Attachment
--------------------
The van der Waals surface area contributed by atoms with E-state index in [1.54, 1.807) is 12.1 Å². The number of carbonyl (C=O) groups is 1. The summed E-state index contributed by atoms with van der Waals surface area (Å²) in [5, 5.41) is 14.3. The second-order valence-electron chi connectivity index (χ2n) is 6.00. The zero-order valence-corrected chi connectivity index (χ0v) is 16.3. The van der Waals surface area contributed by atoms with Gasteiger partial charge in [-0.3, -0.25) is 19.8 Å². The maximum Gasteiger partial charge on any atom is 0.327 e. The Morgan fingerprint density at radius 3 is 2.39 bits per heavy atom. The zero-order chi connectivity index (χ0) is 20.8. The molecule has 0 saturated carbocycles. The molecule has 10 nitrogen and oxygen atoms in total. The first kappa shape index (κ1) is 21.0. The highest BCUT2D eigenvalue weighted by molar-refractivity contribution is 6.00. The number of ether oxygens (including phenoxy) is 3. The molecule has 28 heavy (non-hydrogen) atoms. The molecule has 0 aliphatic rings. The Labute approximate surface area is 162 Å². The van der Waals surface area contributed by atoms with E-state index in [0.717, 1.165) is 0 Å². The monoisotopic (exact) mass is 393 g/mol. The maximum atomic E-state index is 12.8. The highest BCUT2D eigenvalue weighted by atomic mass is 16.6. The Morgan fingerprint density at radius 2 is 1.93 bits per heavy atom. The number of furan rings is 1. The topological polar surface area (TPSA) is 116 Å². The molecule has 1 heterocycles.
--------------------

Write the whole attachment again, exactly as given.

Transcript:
The van der Waals surface area contributed by atoms with E-state index in [1.54, 1.807) is 12.1 Å². The number of carbonyl (C=O) groups is 1. The summed E-state index contributed by atoms with van der Waals surface area (Å²) in [5, 5.41) is 14.3. The second-order valence-electron chi connectivity index (χ2n) is 6.00. The zero-order valence-corrected chi connectivity index (χ0v) is 16.3. The van der Waals surface area contributed by atoms with Gasteiger partial charge in [-0.3, -0.25) is 19.8 Å². The maximum Gasteiger partial charge on any atom is 0.327 e. The Morgan fingerprint density at radius 3 is 2.39 bits per heavy atom. The zero-order chi connectivity index (χ0) is 20.8. The molecule has 0 saturated carbocycles. The molecule has 10 nitrogen and oxygen atoms in total. The first kappa shape index (κ1) is 21.0. The highest BCUT2D eigenvalue weighted by molar-refractivity contribution is 6.00. The number of ether oxygens (including phenoxy) is 3. The molecule has 28 heavy (non-hydrogen) atoms. The molecule has 0 aliphatic rings. The Labute approximate surface area is 162 Å². The van der Waals surface area contributed by atoms with E-state index in [0.717, 1.165) is 0 Å². The monoisotopic (exact) mass is 393 g/mol. The maximum atomic E-state index is 12.8. The highest BCUT2D eigenvalue weighted by atomic mass is 16.6. The Morgan fingerprint density at radius 2 is 1.93 bits per heavy atom. The number of furan rings is 1. The topological polar surface area (TPSA) is 116 Å². The molecule has 1 heterocycles.